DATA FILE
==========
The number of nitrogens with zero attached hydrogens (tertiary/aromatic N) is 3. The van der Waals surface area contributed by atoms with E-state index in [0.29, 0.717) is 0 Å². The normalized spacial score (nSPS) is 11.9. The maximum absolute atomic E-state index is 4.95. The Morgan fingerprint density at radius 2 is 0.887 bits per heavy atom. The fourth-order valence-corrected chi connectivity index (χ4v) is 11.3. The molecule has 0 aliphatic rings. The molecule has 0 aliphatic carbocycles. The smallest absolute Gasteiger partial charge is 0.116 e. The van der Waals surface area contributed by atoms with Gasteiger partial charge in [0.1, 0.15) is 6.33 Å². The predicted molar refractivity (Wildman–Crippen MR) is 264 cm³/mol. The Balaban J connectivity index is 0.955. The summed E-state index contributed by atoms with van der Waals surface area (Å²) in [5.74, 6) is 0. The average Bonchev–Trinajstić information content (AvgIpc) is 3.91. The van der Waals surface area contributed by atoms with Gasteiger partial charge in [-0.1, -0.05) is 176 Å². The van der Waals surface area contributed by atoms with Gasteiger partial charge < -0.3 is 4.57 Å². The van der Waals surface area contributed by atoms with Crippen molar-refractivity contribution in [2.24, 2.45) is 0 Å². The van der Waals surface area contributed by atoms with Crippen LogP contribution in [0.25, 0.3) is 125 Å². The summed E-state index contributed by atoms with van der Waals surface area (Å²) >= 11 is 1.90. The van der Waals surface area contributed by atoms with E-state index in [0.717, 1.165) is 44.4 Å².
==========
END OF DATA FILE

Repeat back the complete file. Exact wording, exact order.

The number of nitrogens with zero attached hydrogens (tertiary/aromatic N) is 3. The van der Waals surface area contributed by atoms with E-state index in [0.29, 0.717) is 0 Å². The normalized spacial score (nSPS) is 11.9. The maximum absolute atomic E-state index is 4.95. The Morgan fingerprint density at radius 2 is 0.887 bits per heavy atom. The fourth-order valence-corrected chi connectivity index (χ4v) is 11.3. The molecule has 0 aliphatic rings. The molecule has 0 aliphatic carbocycles. The smallest absolute Gasteiger partial charge is 0.116 e. The van der Waals surface area contributed by atoms with Gasteiger partial charge in [0.1, 0.15) is 6.33 Å². The predicted molar refractivity (Wildman–Crippen MR) is 264 cm³/mol. The Balaban J connectivity index is 0.955. The summed E-state index contributed by atoms with van der Waals surface area (Å²) in [5.74, 6) is 0. The average Bonchev–Trinajstić information content (AvgIpc) is 3.91. The van der Waals surface area contributed by atoms with Gasteiger partial charge in [-0.1, -0.05) is 176 Å². The van der Waals surface area contributed by atoms with Gasteiger partial charge < -0.3 is 4.57 Å². The van der Waals surface area contributed by atoms with Crippen molar-refractivity contribution in [2.24, 2.45) is 0 Å². The van der Waals surface area contributed by atoms with Crippen LogP contribution in [0.25, 0.3) is 125 Å². The summed E-state index contributed by atoms with van der Waals surface area (Å²) >= 11 is 1.90. The van der Waals surface area contributed by atoms with E-state index in [0.717, 1.165) is 44.4 Å².